When does it pay to switch to the new plans?

If you’re on an average-sized plan and your data overages exceed 8GB per year, choosing one of the new plans will save you money, according to NerdWallet and My Data Manager’s analysis. The individual Verizon Plan will save you money if you have an average plan, even if you never go over your data limit. Otherwise, the new Verizon plans and AT&T’s Mobile Share Advantage plans won’t save you money. In fact, most consumers on legacy plans would be better off sticking to them and paying the occasional overage fee.

Here’s how it breaks down:

Individual plans

For Verizon individual plan holders who use an average of 1.8GB per month, the Verizon Plan is a better deal. Assuming you were on a legacy 3GB data plan before, you can step down to a 2GB plan, which saves $10 per month over the old pricing. Previously, Verizon only offered 1GB and 3GB options. Activate the safety mode, and presto, no more overage fees — though, if you do go over the data limit, the 2G mode is awfully slow. We’ll discuss that in a moment.

Verizon individual plan cost comparison
Overages per YearFees Per Year (Assuming 1.7GB overage)Yearly cost to switch to the most likely new planShould I Change?

AT&T individual plan holders face a different set of options. For those who exceed their data limit four times or fewer during the year, it’s actually cheaper to pay the overage fees than it is to switch plans, based on the average usage figures we found. This is because consumers who use that average 1.8GB per month and were previously on a 2GB plan would now have to upgrade to a 3GB plan under Mobile Share Advantage — meaning they’d have to pay for an extra 1.2GB that they might not need. (AT&T’s new plans have only 1GB, 3GB or higher options.) And there’s automatic throttling once the data limits are exceeded.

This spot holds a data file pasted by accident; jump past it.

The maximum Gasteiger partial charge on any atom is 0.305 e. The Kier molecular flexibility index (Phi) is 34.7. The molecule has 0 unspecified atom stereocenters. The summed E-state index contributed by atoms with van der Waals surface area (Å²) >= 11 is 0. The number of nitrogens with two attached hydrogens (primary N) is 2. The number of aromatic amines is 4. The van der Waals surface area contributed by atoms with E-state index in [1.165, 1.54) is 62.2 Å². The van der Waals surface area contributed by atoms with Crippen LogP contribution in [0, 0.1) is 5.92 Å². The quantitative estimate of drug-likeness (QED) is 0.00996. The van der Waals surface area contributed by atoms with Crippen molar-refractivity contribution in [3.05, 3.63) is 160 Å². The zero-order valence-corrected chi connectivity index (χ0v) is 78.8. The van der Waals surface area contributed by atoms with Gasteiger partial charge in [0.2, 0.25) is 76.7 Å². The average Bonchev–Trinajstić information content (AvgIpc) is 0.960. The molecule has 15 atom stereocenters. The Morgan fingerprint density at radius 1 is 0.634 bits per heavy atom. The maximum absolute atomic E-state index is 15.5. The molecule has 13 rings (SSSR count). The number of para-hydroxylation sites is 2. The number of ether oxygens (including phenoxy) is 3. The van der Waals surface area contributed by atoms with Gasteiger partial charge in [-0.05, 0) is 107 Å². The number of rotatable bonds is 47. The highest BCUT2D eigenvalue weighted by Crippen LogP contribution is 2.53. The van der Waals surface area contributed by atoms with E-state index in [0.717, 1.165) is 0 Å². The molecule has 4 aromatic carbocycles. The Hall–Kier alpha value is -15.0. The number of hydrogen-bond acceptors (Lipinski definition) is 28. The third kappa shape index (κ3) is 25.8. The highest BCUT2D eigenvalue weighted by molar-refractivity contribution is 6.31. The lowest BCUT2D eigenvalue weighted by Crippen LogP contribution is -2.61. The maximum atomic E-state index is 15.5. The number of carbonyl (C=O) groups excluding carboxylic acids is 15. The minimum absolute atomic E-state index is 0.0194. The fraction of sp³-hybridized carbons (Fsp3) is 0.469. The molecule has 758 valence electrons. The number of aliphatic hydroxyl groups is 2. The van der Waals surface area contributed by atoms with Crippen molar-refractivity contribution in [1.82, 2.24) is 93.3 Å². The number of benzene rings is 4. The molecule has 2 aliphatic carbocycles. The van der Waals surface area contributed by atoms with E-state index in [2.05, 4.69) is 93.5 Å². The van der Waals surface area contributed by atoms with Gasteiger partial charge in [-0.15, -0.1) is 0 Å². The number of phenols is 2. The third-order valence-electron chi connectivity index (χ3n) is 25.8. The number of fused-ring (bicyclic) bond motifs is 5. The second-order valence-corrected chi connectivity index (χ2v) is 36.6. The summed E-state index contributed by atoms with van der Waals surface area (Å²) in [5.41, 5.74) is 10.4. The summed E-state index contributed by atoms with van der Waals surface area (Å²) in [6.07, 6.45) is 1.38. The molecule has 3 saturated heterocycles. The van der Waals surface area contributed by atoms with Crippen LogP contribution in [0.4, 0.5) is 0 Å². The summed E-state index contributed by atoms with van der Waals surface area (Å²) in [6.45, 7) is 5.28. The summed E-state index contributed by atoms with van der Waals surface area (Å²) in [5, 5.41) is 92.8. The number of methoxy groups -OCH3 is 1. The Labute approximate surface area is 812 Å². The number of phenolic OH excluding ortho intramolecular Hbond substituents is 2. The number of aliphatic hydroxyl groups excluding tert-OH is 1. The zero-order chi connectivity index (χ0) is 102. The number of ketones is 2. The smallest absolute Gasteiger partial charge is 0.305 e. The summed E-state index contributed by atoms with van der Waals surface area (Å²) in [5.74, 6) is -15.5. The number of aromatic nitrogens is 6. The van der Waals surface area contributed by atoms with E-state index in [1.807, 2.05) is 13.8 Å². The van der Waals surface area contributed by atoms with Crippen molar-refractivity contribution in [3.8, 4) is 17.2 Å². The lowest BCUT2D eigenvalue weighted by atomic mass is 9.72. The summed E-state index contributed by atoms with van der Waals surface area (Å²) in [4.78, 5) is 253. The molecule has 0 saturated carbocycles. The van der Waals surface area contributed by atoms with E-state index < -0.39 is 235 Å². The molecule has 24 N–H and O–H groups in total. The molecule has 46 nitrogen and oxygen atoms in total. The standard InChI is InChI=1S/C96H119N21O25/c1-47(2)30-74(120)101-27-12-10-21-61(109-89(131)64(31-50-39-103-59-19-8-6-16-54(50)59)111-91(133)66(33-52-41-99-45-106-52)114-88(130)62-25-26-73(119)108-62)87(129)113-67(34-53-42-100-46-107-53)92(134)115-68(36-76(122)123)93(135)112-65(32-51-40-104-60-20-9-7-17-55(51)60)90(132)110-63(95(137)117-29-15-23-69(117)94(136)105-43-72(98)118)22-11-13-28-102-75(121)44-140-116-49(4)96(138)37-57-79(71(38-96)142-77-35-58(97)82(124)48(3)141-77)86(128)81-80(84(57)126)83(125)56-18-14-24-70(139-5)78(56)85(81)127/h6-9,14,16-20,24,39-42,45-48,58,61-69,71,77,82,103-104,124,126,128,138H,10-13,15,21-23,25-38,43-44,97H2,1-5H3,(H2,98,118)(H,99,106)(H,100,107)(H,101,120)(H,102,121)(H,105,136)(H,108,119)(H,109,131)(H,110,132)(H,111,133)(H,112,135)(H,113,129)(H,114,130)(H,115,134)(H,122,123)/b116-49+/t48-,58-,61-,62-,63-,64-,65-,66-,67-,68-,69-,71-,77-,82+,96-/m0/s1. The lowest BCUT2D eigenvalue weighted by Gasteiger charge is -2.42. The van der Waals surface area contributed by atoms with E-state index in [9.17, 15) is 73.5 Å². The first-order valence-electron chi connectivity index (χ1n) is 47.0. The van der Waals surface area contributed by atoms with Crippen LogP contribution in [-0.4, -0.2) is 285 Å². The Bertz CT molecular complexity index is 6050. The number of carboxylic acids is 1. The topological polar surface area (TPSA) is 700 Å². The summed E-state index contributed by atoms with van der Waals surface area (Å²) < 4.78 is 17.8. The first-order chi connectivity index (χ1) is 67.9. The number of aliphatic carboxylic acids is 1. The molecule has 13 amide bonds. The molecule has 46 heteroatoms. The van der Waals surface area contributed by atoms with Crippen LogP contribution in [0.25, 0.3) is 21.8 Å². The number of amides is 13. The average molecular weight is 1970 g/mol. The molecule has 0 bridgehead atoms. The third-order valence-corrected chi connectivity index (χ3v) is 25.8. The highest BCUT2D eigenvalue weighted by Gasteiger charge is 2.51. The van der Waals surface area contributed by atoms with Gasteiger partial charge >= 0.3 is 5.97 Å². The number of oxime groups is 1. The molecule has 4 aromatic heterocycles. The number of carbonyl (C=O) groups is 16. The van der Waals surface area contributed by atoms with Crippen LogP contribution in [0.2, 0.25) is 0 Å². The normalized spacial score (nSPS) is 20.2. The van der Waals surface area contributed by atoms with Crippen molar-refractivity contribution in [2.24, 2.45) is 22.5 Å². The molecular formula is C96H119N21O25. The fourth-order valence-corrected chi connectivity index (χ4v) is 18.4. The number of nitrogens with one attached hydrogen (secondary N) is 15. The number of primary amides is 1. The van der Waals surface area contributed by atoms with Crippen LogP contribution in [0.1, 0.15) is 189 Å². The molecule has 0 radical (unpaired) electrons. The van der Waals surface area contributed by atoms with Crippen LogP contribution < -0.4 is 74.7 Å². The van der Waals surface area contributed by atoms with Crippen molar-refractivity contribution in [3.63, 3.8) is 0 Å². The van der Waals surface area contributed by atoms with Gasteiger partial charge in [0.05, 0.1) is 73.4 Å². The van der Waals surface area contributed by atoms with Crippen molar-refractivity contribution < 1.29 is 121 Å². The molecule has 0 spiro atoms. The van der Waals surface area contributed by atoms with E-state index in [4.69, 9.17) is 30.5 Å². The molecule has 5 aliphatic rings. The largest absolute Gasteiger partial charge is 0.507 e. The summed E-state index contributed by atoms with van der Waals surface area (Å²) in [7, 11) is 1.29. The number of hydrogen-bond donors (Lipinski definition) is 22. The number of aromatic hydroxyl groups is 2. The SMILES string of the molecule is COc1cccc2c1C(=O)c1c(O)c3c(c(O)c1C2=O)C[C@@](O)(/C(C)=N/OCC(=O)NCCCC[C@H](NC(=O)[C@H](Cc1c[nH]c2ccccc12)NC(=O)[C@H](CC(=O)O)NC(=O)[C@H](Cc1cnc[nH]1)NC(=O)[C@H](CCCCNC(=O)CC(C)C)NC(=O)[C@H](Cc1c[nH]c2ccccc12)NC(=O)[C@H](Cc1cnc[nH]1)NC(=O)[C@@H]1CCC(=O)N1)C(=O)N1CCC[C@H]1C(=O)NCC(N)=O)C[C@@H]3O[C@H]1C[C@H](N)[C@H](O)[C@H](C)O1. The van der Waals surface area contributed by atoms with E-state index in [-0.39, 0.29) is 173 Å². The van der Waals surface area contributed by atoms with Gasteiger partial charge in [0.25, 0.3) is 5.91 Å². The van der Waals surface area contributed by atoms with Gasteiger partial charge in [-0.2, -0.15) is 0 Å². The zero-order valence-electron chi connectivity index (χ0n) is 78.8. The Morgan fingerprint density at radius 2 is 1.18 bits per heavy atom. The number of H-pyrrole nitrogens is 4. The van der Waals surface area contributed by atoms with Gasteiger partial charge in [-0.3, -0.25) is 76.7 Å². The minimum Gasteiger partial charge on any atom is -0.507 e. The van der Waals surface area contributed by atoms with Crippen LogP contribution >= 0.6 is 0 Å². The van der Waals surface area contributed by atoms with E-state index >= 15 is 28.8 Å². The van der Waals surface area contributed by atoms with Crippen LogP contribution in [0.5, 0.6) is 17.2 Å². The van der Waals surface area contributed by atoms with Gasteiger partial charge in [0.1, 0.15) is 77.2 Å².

AT&T individual plan cost comparison
Overages per YearFees Per Year (Assuming 1.7GB overage)Yearly cost to switch to the most likely new planShould I Change?

Family plans

For those on a family plan who use an average of 4.3GB a month (assuming an average of 2.4 lines per plan), we found that moving to either AT&T’s Mobile Share Advantage plan or a Verizon plan isn’t worth the switch unless you exceed your data limit four times or more per year. Only 3.07% of My Data Manager family plan users fit that description.

A family on a 6GB plan with Verizon for $60 per month has the option to upgrade to an 8GB plan for $70 per month. A family on a 5GB family plan with AT&T for $50 per month would have to upgrade to a 6GB plan for $60 per month if it wanted to switch to a Mobile Share Advantage family plan from its legacy plan. You can save $10 a month by downgrading to a 4GB family plan, with throttling for overages.

Family plan cost comparison (AT&T and Verizon)
Overages per YearFees Per Year (Assuming 2.6GB overage)Yearly cost to switch to the most likely new planShould I Change?

Watch out for throttling